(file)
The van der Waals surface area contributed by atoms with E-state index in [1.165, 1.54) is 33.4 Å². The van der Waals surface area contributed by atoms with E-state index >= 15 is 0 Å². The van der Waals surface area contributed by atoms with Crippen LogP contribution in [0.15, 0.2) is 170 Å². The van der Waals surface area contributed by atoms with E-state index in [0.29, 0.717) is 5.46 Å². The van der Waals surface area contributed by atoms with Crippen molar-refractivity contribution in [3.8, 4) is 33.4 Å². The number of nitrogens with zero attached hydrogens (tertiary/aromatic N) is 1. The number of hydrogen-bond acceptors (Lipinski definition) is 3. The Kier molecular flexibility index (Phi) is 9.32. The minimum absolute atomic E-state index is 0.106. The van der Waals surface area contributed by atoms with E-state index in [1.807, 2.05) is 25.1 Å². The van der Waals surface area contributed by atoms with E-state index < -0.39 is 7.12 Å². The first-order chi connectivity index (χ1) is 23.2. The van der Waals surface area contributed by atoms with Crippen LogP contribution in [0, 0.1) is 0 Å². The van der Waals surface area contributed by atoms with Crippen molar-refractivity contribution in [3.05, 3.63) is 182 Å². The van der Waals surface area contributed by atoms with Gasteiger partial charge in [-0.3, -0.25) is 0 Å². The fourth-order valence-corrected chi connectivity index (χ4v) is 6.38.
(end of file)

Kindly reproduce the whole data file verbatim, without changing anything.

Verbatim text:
The van der Waals surface area contributed by atoms with E-state index in [1.165, 1.54) is 33.4 Å². The van der Waals surface area contributed by atoms with E-state index >= 15 is 0 Å². The van der Waals surface area contributed by atoms with Crippen LogP contribution in [0.15, 0.2) is 170 Å². The van der Waals surface area contributed by atoms with E-state index in [0.29, 0.717) is 5.46 Å². The van der Waals surface area contributed by atoms with Crippen molar-refractivity contribution in [3.8, 4) is 33.4 Å². The number of nitrogens with zero attached hydrogens (tertiary/aromatic N) is 1. The number of hydrogen-bond acceptors (Lipinski definition) is 3. The Kier molecular flexibility index (Phi) is 9.32. The minimum absolute atomic E-state index is 0.106. The van der Waals surface area contributed by atoms with E-state index in [1.807, 2.05) is 25.1 Å². The van der Waals surface area contributed by atoms with E-state index < -0.39 is 7.12 Å². The first-order chi connectivity index (χ1) is 23.2. The van der Waals surface area contributed by atoms with Crippen LogP contribution in [0, 0.1) is 0 Å². The van der Waals surface area contributed by atoms with Crippen molar-refractivity contribution in [3.05, 3.63) is 182 Å². The van der Waals surface area contributed by atoms with Gasteiger partial charge in [-0.3, -0.25) is 0 Å². The fourth-order valence-corrected chi connectivity index (χ4v) is 6.38.